A photo exhibition of rare archival photographs of Mahatma Gandhi, an internationally renowned Indian pacifist independence leader, kicked off Friday in the capital Ankara, and is scheduled to continue until Nov. 29.
The exhibition showcased diverse photos taken by Kulwant Roy, one of the first freelance photojournalists who worked from the pre-independence to post-independence era of modern India.
It was organized by the Photographic Arts Federation of Turkey with the support and cooperation of Indian embassy to Turkey and under the auspices of the International Federation of Photographic Art.
The event, devoted to the 150th birth anniversary of Gandhi, displayed some 40 of the rarest negatives and prints of special life moments of the leader, which were selected from a collection of photos taken in 1930-1960.
India’s Ambassador to Turkey Sanjay Bhattacharyya told Anadolu Agency that the exhibition is “very unique” since the negatives were taken with “a very large camera with a plate behind” during times when the modern cameras were not prevalent.
Bhattacharyya said some of the images were damaged during a long period of time and have later been either partially or fully restored.
The envoy said Gandhi was “a very simple person who could easily associate with the masses,” adding that he was also a “great leader” of the nation.
The pictures were lost for many years after the demise of Roy in the mid-1980s, while his negatives were found in a suitcase only in 2008, he added.
Over 200 rare images of Gandhi, found in a suitcase, were first shown in an exhibition in Paris in 2018, he reminded.
Indian ambassador also said that around 40 archival pictures were premiered at the Turkey’s National Library earlier this year, and also exhibited in various universities across the country.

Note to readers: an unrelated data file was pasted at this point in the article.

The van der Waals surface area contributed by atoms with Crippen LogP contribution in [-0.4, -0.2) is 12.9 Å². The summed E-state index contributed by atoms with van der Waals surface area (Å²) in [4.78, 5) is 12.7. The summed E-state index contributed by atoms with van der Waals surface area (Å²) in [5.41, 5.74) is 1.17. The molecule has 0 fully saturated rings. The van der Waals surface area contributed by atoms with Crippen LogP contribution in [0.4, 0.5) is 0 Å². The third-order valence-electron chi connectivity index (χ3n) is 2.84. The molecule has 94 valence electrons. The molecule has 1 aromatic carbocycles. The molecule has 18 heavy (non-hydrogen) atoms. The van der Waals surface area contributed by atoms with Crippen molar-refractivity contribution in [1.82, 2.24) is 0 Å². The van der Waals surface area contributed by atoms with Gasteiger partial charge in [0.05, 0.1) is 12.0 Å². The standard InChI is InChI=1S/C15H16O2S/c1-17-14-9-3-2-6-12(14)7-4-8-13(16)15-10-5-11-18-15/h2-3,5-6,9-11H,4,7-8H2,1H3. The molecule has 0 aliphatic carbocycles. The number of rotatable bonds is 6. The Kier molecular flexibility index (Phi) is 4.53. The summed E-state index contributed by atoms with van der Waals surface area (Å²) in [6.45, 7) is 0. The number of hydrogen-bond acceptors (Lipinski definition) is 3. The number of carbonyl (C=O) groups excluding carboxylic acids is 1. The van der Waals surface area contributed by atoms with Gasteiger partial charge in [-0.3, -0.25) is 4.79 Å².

During the exhibition, Bhattacharyya explained the historical background of each photo displayed at the event.
The envoy also shared some interesting facts about the “father of the Indian nation”. Gandhi preferred the cheapest “third class” train transportation while traveling in his country, which, according to Bhattacharyya, was for “being close to the people.”
The negatives were obtained from India Photo Archive Foundation, while Indian photographer Aditya Arya worked on documenting, preserving, restoring and archiving Roy’s visual treasures, which included many unpublished pictures of a momentous era in India’s history.
Gandhi, a moral compass for generations of Indians, was born on Oct. 2, 1869, and is known as a pacifist leader of the Indian independence movement against the British rule.
Earlier in October, the Indian Embassy in Ankara marked the 150th birth anniversary of the Indian leader.
In 2007, the UN declared Oct. 2 as the International Day of Non-Violence.
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